A Spelling Shortcut

A lot of the typos I see occur because a writer guessed wrongly that a term was two words instead of one: line up, pick up (as in truck), home owner, and on and on.

These types of mistakes aren’t egregious or shameful by any stretch. But they still require correction. They’re still, in some cases, mistakes. And the often harmless habit of writing a one-word term as two words can sometimes go really bad (titmouse, anyone?).

So here’s a tip: Whenever you’re not sure whether a noun is one word or two, and you’re not inclined (for whatever reason) to take the time to find out, just make it a habit of typing it as one word.

That will improve the odds that spell-check can help you.  If you type skincare as one word, a good spellchecker might flag it (though mine, for some reason,  does not). But spell checker would never flag the word skin or the word care. A compound made of two words squished together is less likely to pass muster with spell-check than the two halves we already know are valid words.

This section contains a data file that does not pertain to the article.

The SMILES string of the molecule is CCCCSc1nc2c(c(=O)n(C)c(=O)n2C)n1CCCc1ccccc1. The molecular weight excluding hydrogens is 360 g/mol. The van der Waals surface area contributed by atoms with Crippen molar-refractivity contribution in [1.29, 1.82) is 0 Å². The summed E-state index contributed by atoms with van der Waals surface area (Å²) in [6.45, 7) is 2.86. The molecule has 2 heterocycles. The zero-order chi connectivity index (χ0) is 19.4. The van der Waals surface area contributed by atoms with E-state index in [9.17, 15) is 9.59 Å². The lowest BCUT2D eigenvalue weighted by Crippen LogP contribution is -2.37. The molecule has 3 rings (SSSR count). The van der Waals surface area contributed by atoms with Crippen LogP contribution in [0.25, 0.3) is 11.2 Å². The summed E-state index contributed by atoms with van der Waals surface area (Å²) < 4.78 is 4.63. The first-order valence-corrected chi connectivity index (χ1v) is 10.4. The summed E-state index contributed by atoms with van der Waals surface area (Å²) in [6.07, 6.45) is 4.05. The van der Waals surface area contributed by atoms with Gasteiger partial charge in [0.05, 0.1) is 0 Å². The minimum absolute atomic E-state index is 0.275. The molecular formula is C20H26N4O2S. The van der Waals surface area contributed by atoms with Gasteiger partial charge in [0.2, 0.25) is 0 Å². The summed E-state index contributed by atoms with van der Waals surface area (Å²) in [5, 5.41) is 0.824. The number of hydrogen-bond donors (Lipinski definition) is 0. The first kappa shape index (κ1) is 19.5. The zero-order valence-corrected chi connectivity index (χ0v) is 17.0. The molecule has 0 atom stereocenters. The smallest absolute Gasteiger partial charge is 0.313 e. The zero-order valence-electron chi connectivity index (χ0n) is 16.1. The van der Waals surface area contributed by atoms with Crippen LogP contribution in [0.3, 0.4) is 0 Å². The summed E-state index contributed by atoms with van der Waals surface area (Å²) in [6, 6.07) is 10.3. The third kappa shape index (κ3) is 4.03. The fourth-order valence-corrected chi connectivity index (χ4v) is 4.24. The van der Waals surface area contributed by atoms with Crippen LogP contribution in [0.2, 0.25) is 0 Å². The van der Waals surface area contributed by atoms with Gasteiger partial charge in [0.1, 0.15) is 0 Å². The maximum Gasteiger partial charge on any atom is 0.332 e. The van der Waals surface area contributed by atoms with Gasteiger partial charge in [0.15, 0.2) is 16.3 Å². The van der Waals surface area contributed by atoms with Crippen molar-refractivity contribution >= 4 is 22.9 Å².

It could tell you that your word needs to be split up, but it will never tell you that two words like over and priced need to be squished together.

Of course, this is just for rushed writing that doesn’t need to be perfect. If you need to meet a higher quality standard, first check the one-word form in the dictionary, where you’ll see that a pickup is a noun meaning a truck or a retrieval of a package or a person. Then also check the root word, in this case pick, where you could see that it’s often paired with up to create a slightly different meaning.

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